It really does not bear out the oft-repeated narrative that Phyllis is the dominant force. Walter is a proactive not a passive agent in this whole plot. Phyllis didn’t corrupt him, the seeds of crime were already sown long before he set foot in the Dietrichson house. Phyllis just left the door open a little and he follows her down the honeysuckle path to destruction without looking back.
MacMurray’s casting was a revelation and he showed hidden depths in his characterization even he didn’t know he had. MacMurray would sort of reprise his role a few years later in the respectable Double Indemnity knockoff Pushover.
In his review Roger Ebert stated:
“The puzzle of Billy Wilder’s Double Indemnity …is what these two people really think of one another… with the tough talk and the cold sex play. But they never seem to really like each other all that much, and they don't seem that crazy about the money, either. What are they after?”
Ebert is usually much more perceptive. No, they don’t like each other, they use each other. They’re not in love, they’re just in cahoots. They form a mutually beneficial murder society. This is Wilder’s cynicism at its best. There’s definitively primal lust there, but no love or warmth. It’s all hot passion with ice-cold disdain and contempt underneath. This is one love affair that is as cold as the grave.
Phyllis is clearly in it for the payoff. Her husband has lately not been too lucky in his business dealings and the payout from his life insurance would come in incredibly handy. As mentioned in other reviews, the femme fatale is never a working woman. Neither Phyllis, nor any other femme fatale, would ever dirty her hands with anything resembling work. That’s what other people - men - are for, to provide for her comfort. Phyllis is a lazy and languorous blonde who lives in an ornately-furnished oppressive mansion. She considers it a cage but the irony is that she did everything to get into that cage, including nursing her husband’s first wife - to death.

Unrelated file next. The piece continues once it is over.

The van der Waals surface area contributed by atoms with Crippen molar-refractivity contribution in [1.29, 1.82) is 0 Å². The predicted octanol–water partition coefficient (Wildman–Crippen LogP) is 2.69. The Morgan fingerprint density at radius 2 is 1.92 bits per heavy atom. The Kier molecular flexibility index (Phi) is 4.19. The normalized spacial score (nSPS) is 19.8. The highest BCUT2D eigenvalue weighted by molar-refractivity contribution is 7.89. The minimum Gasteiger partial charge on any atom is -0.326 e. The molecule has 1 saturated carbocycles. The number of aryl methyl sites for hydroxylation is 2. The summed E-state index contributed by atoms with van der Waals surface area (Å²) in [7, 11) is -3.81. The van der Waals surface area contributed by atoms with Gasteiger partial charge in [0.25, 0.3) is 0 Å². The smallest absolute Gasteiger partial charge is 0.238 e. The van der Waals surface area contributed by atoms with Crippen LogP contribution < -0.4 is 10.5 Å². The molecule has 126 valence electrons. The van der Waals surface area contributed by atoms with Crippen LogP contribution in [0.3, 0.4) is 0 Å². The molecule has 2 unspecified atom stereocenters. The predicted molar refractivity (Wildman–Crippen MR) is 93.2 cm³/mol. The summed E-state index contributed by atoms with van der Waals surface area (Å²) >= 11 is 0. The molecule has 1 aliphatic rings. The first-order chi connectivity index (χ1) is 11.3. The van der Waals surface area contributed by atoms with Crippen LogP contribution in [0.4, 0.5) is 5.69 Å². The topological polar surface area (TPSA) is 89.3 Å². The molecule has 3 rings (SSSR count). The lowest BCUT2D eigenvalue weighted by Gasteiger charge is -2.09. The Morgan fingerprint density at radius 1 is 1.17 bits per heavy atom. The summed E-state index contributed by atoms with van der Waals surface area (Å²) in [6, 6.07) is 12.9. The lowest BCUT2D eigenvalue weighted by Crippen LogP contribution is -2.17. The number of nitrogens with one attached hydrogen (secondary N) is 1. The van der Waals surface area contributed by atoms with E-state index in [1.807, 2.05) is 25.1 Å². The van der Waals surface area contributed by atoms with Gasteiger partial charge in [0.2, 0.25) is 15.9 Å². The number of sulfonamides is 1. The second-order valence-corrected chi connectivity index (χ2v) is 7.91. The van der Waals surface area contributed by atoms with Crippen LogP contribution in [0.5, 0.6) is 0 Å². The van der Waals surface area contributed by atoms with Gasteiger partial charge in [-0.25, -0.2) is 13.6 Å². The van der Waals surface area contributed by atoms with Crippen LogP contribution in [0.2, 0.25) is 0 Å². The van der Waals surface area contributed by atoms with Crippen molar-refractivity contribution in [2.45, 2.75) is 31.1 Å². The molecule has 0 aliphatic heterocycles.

Phyllis is a pathological case. She’s made a career out of murder. It’s really the only “natural” solution for someone like her. A girl’s gotta do what a girl’s gotta do. She’s a woman who’s never felt any healthy emotion in her life. When Walter kills her husband - off-screen - she doesn’t even flinch. In that scene we only see Stanwyck’s face and it is a cold mask that allows itself only the tiniest of smirks. Just as for Walter, murder is her quick fix for all of life’s problems.
Whatever lustful passions may have existed between Walter and Phyllis cool off very quickly after the murder. As so often the criminal couple’s relationship turns sour and mutual distrust rears its ugly head. It is the peculiar problem of murderers. They must trust each other, but as each knows the other is capable of murder, trust is impossible. Paranoia, no Noir can do without. Soon they’re thinking of killing each other. Lust and hate can exist in perversely close proximity.
Walter learns that Phyllis has been seeing Nino Zachetti, her step-daughter Lola’s boyfriend, on the side. Walter can finally see the writing on the wall, that he was set up as a fall guy who’d end up on the trash heap. Walter wants out but Phyllis can't let him louse up their perfect crime: “Nobody’s pulling out. We went into this together and we’re coming out at the end together. It’s straight down the line for both of us.” If one falls, so does the other. The “straight down the line” metaphor is used several times in the film. Keyes picks it up too: